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It was five days before Richard Dresser's play "Wonderful World" would open at the Athenaeum Theatre in Chicago, and director Paul Cotter had the day off. It was Sunday, August 15th and Cotter spent the day shooting the short that would land him in the Sundance Film Festival. Cotter borrowed a friend's DV camera and shot five scenes that day, exploring five different uses of the word "god" by five different characters on Estes Avenue, where he was living.

"Two hours for each of the five vignettes would mean a ten hour shooting day," Cotter said. "That gave me a couple of hours to grab some B-Roll, and I knew I would have the film".

With editorial, the film was completed in two weeks at total cost of $122.00. "The most expensive thing was the taxi. I had to hire a cab. Otherwise with the total tape stock at $14.00 and two burritos for my crew at $8, it was a very inexpensive film to shoot".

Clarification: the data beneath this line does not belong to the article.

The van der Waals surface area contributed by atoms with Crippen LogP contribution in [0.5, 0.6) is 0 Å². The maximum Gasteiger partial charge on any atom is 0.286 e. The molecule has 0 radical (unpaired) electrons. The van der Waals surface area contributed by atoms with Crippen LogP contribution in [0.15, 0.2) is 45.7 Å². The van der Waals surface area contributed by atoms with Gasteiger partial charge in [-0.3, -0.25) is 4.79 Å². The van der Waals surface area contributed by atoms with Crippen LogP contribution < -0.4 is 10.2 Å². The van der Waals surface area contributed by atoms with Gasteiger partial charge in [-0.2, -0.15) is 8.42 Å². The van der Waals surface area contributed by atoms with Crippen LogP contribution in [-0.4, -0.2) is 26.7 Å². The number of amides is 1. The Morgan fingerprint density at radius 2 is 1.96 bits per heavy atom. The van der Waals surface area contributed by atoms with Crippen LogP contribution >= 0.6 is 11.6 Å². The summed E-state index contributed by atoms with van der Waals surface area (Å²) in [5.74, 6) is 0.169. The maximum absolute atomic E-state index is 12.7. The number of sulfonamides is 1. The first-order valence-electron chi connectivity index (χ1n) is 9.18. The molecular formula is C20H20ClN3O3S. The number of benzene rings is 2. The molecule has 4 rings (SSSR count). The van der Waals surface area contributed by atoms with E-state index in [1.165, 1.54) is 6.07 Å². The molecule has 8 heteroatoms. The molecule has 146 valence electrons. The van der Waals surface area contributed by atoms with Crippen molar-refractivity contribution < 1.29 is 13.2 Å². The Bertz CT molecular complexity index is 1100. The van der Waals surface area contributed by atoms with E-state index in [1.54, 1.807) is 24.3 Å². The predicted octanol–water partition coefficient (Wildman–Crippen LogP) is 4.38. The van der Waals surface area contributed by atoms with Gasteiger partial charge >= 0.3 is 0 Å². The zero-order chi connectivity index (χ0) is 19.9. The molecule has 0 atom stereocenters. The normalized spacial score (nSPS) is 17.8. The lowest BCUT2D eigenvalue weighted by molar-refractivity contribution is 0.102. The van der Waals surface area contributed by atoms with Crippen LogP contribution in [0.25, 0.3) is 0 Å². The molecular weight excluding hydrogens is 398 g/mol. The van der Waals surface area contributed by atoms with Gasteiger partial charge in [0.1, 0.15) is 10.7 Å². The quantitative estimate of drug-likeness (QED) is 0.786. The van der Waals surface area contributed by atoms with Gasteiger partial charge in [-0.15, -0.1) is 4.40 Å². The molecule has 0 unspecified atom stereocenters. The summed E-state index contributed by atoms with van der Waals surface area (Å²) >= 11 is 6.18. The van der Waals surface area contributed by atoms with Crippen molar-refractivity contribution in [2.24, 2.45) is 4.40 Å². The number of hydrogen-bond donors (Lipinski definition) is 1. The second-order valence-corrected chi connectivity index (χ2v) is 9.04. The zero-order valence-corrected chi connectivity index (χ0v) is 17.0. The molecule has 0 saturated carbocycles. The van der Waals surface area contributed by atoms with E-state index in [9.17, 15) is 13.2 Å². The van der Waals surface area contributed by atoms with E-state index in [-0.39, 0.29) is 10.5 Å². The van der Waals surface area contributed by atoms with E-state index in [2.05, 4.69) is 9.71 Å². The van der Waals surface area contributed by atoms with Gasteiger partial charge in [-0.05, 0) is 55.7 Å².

A British native, Cotter splits his time between London and the United States. His 2002 short, "Jeff Farnsworth" sold to HBO last year and has been in regular rotation on the cable channel. "Farnsworth" also landed Cotter in the Chrysler Million Dollar Film Festival. His second short, "Last Hand Standing" advanced him to the final five for a million-dollar production deal with Universal Studios. Through the Chrysler contest, Cotter wrote the feature script, "Caramel", the story of a woman cop pursuing two escaped boys from Oregon to Mexico. Doug Liman, who produced "The Bourne Identity" and "Swingers" has signed as executive producer and is developing "Caramel" with producer Stella Nwimo of Riverchild Films.

Reprinted in part from the article
"Paul Cotter debuts short at Sundance Fest; 'Swingers' producer developing his feature"
Ed Koziarksi, ReelChicago.Com
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